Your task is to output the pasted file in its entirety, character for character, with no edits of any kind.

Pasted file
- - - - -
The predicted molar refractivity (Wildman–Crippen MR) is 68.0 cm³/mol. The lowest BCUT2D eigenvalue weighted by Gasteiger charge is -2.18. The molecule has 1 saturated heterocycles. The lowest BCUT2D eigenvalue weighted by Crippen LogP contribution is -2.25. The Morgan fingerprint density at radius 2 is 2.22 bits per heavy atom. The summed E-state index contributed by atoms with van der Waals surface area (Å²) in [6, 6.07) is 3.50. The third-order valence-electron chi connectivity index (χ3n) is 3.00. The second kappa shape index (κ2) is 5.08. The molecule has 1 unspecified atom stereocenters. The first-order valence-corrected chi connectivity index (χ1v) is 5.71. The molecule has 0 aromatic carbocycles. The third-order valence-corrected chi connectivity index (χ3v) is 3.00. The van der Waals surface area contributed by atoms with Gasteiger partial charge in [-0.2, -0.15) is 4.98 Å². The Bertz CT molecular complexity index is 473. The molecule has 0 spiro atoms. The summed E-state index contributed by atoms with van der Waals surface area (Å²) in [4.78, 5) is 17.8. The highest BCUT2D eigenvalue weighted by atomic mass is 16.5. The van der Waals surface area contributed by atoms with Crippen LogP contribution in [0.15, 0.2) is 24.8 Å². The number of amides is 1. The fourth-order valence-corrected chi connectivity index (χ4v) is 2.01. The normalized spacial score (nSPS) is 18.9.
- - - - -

The predicted molar refractivity (Wildman–Crippen MR) is 68.0 cm³/mol. The lowest BCUT2D eigenvalue weighted by Gasteiger charge is -2.18. The molecule has 1 saturated heterocycles. The lowest BCUT2D eigenvalue weighted by Crippen LogP contribution is -2.25. The Morgan fingerprint density at radius 2 is 2.22 bits per heavy atom. The summed E-state index contributed by atoms with van der Waals surface area (Å²) in [6, 6.07) is 3.50. The third-order valence-electron chi connectivity index (χ3n) is 3.00. The second kappa shape index (κ2) is 5.08. The molecule has 1 unspecified atom stereocenters. The first-order valence-corrected chi connectivity index (χ1v) is 5.71. The molecule has 0 aromatic carbocycles. The third-order valence-corrected chi connectivity index (χ3v) is 3.00. The van der Waals surface area contributed by atoms with Gasteiger partial charge in [-0.2, -0.15) is 4.98 Å². The Bertz CT molecular complexity index is 473. The molecule has 0 spiro atoms. The summed E-state index contributed by atoms with van der Waals surface area (Å²) in [4.78, 5) is 17.8. The highest BCUT2D eigenvalue weighted by atomic mass is 16.5. The van der Waals surface area contributed by atoms with Crippen LogP contribution in [0.15, 0.2) is 24.8 Å². The number of amides is 1. The fourth-order valence-corrected chi connectivity index (χ4v) is 2.01. The normalized spacial score (nSPS) is 18.9.